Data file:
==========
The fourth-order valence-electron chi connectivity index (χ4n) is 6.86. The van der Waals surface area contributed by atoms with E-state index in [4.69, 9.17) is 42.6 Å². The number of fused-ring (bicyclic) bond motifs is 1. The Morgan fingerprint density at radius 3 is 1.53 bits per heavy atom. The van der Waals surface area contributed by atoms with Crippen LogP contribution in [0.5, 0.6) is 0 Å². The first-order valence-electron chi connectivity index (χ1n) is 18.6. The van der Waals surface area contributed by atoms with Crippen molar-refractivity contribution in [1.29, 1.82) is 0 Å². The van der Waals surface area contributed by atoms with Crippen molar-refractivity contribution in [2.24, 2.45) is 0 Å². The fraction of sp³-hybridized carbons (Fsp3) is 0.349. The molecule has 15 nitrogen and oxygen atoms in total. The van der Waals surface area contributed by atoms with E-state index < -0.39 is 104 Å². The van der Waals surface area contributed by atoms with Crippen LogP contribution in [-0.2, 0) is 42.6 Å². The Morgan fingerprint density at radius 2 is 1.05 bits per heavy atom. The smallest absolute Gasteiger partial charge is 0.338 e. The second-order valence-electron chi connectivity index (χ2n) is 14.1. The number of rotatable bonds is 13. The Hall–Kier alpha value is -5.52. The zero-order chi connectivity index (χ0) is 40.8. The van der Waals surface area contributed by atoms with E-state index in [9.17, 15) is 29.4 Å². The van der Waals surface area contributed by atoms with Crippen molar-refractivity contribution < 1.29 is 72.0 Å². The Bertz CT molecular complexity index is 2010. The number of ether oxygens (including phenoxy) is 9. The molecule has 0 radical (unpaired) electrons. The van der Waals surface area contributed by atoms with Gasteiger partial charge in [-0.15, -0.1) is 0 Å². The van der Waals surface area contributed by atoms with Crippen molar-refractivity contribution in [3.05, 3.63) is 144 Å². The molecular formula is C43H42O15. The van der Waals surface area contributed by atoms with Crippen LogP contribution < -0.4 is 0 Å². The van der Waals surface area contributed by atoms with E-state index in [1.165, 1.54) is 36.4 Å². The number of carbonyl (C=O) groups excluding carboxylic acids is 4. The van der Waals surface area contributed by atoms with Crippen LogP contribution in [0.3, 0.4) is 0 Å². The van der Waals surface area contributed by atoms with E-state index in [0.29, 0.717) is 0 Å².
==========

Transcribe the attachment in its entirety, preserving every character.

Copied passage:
The fourth-order valence-electron chi connectivity index (χ4n) is 6.86. The van der Waals surface area contributed by atoms with E-state index in [4.69, 9.17) is 42.6 Å². The number of fused-ring (bicyclic) bond motifs is 1. The Morgan fingerprint density at radius 3 is 1.53 bits per heavy atom. The van der Waals surface area contributed by atoms with Crippen LogP contribution in [0.5, 0.6) is 0 Å². The first-order valence-electron chi connectivity index (χ1n) is 18.6. The van der Waals surface area contributed by atoms with Crippen molar-refractivity contribution in [1.29, 1.82) is 0 Å². The van der Waals surface area contributed by atoms with Crippen molar-refractivity contribution in [2.24, 2.45) is 0 Å². The fraction of sp³-hybridized carbons (Fsp3) is 0.349. The molecule has 15 nitrogen and oxygen atoms in total. The van der Waals surface area contributed by atoms with E-state index < -0.39 is 104 Å². The van der Waals surface area contributed by atoms with Crippen LogP contribution in [-0.2, 0) is 42.6 Å². The Morgan fingerprint density at radius 2 is 1.05 bits per heavy atom. The smallest absolute Gasteiger partial charge is 0.338 e. The second-order valence-electron chi connectivity index (χ2n) is 14.1. The number of rotatable bonds is 13. The Hall–Kier alpha value is -5.52. The zero-order chi connectivity index (χ0) is 40.8. The van der Waals surface area contributed by atoms with E-state index in [9.17, 15) is 29.4 Å². The van der Waals surface area contributed by atoms with Crippen molar-refractivity contribution < 1.29 is 72.0 Å². The Bertz CT molecular complexity index is 2010. The number of ether oxygens (including phenoxy) is 9. The molecule has 0 radical (unpaired) electrons. The van der Waals surface area contributed by atoms with Gasteiger partial charge in [-0.15, -0.1) is 0 Å². The van der Waals surface area contributed by atoms with Crippen molar-refractivity contribution in [3.05, 3.63) is 144 Å². The molecular formula is C43H42O15. The van der Waals surface area contributed by atoms with Crippen LogP contribution < -0.4 is 0 Å². The van der Waals surface area contributed by atoms with E-state index in [1.165, 1.54) is 36.4 Å². The number of carbonyl (C=O) groups excluding carboxylic acids is 4. The van der Waals surface area contributed by atoms with Crippen LogP contribution in [0.3, 0.4) is 0 Å². The van der Waals surface area contributed by atoms with E-state index in [0.29, 0.717) is 0 Å².